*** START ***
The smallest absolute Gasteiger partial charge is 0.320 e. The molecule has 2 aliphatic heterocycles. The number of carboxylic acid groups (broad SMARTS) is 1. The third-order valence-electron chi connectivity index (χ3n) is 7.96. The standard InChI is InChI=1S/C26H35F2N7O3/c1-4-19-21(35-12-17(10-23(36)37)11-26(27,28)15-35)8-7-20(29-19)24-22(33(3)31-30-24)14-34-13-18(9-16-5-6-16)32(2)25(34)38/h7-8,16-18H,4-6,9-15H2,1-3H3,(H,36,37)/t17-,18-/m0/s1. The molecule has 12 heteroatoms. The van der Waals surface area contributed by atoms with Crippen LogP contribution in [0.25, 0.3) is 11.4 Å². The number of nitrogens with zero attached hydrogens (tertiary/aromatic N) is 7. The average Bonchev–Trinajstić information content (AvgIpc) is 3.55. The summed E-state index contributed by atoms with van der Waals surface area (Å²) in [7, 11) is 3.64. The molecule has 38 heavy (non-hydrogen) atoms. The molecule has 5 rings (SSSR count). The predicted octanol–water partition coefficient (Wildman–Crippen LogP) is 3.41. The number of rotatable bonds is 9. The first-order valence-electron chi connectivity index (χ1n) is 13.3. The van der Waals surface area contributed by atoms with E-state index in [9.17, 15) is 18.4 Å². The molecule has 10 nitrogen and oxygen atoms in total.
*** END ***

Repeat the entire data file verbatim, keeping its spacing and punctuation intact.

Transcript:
The smallest absolute Gasteiger partial charge is 0.320 e. The molecule has 2 aliphatic heterocycles. The number of carboxylic acid groups (broad SMARTS) is 1. The third-order valence-electron chi connectivity index (χ3n) is 7.96. The standard InChI is InChI=1S/C26H35F2N7O3/c1-4-19-21(35-12-17(10-23(36)37)11-26(27,28)15-35)8-7-20(29-19)24-22(33(3)31-30-24)14-34-13-18(9-16-5-6-16)32(2)25(34)38/h7-8,16-18H,4-6,9-15H2,1-3H3,(H,36,37)/t17-,18-/m0/s1. The molecule has 12 heteroatoms. The van der Waals surface area contributed by atoms with Crippen LogP contribution in [0.25, 0.3) is 11.4 Å². The number of nitrogens with zero attached hydrogens (tertiary/aromatic N) is 7. The average Bonchev–Trinajstić information content (AvgIpc) is 3.55. The summed E-state index contributed by atoms with van der Waals surface area (Å²) in [7, 11) is 3.64. The molecule has 38 heavy (non-hydrogen) atoms. The molecule has 5 rings (SSSR count). The predicted octanol–water partition coefficient (Wildman–Crippen LogP) is 3.41. The number of rotatable bonds is 9. The first-order valence-electron chi connectivity index (χ1n) is 13.3. The van der Waals surface area contributed by atoms with E-state index in [9.17, 15) is 18.4 Å². The molecule has 10 nitrogen and oxygen atoms in total.